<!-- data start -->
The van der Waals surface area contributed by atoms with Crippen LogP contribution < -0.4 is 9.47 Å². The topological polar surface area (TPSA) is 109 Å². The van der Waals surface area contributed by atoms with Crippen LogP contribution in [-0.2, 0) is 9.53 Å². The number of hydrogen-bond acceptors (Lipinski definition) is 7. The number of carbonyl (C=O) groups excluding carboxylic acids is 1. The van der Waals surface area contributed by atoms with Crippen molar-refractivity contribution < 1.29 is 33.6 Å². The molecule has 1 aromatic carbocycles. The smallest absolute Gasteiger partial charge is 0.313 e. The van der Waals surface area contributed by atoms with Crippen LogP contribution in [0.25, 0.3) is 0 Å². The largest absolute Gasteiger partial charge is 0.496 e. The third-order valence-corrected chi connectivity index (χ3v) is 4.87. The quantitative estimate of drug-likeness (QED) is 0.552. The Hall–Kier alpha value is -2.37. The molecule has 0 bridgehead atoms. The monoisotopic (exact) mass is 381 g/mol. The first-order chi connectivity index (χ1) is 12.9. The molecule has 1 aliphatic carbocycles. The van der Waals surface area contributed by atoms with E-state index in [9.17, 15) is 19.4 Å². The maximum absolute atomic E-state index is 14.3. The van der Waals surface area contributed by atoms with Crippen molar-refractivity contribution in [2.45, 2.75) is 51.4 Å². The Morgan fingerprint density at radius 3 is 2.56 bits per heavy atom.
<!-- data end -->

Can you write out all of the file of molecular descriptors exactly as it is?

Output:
The van der Waals surface area contributed by atoms with Crippen LogP contribution < -0.4 is 9.47 Å². The topological polar surface area (TPSA) is 109 Å². The van der Waals surface area contributed by atoms with Crippen LogP contribution in [-0.2, 0) is 9.53 Å². The number of hydrogen-bond acceptors (Lipinski definition) is 7. The number of carbonyl (C=O) groups excluding carboxylic acids is 1. The van der Waals surface area contributed by atoms with Crippen molar-refractivity contribution < 1.29 is 33.6 Å². The molecule has 1 aromatic carbocycles. The smallest absolute Gasteiger partial charge is 0.313 e. The van der Waals surface area contributed by atoms with Crippen LogP contribution in [0.25, 0.3) is 0 Å². The largest absolute Gasteiger partial charge is 0.496 e. The third-order valence-corrected chi connectivity index (χ3v) is 4.87. The quantitative estimate of drug-likeness (QED) is 0.552. The Hall–Kier alpha value is -2.37. The molecule has 0 bridgehead atoms. The monoisotopic (exact) mass is 381 g/mol. The first-order chi connectivity index (χ1) is 12.9. The molecule has 1 aliphatic carbocycles. The van der Waals surface area contributed by atoms with E-state index in [9.17, 15) is 19.4 Å². The maximum absolute atomic E-state index is 14.3. The van der Waals surface area contributed by atoms with Crippen molar-refractivity contribution in [2.45, 2.75) is 51.4 Å². The Morgan fingerprint density at radius 3 is 2.56 bits per heavy atom.